And Nawakwy asked Nkombo and Hichilema to leave her husband out of politics.

“So, when someone attacks me the way Gary Nkombo and Hakainde [Hichilema] attacked me, I was on air at Hot FM [and] I never mentioned the name of my sister Mrs Hichilema because she is not in the arena. But from nowhere, they were drawing my husband into the debate. He is not a politician. No mother wants to be in the arena and wants to be told like this little boy (Chella Tukuta) has said that I am a prostitute. I am not a prostitute. And this is an attempt to protect a male candidate,” Nawakwi lamented.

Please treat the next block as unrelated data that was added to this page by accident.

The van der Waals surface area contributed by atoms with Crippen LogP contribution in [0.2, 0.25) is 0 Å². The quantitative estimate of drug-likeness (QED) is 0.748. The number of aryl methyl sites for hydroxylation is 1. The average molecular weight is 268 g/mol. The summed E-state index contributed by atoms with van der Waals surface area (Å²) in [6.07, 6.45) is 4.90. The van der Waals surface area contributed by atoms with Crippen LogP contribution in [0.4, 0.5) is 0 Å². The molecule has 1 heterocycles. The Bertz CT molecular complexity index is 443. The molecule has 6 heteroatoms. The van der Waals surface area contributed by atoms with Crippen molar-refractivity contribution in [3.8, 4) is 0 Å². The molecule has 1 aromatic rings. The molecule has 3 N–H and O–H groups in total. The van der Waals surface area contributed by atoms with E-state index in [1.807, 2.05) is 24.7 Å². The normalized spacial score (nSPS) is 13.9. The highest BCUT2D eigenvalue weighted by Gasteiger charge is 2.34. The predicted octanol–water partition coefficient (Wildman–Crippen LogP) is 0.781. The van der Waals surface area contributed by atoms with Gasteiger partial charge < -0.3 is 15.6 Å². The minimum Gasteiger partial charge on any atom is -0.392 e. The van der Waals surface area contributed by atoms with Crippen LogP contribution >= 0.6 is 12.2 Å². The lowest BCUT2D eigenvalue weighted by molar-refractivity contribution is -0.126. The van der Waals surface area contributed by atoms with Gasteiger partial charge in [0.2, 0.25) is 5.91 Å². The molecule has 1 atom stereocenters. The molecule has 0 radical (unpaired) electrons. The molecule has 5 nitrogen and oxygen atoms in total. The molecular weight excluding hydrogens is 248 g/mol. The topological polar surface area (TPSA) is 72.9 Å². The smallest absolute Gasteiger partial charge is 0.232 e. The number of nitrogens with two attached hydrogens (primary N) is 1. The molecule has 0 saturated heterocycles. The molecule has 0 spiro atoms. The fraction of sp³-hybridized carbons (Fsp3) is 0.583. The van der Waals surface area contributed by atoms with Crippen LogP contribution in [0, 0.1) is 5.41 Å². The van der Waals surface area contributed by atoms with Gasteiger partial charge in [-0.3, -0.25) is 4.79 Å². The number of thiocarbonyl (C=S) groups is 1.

Nawakwi said those who hold different political views should engage her on a political platform.

“They should engage me on a political platform and on a fact. If you see a number of men who have come to the defense of my opponents, you just sit back and bemuse yourself to say, doesn’t this person that they are defending have a mouth to defend himself? Some of them who have been calling me directly to abuse me, I asked them to say, doesn’t this gentleman have a mouth to defend himself? Equally, I can defend myself. He started a story that I was slumbering and I was responding to that. And I asked very pertinent questions. At what level did he become a shareholder of Southern Sun and take up the leadership? It’s a simple, straight forward and intellectual question,” Nawakwi said.

Meanwhile, asked if she was asleep during the time of privatization, Nawakwi said she was uncomfortable with being singled out because there were other Finance Ministers who served before and after her.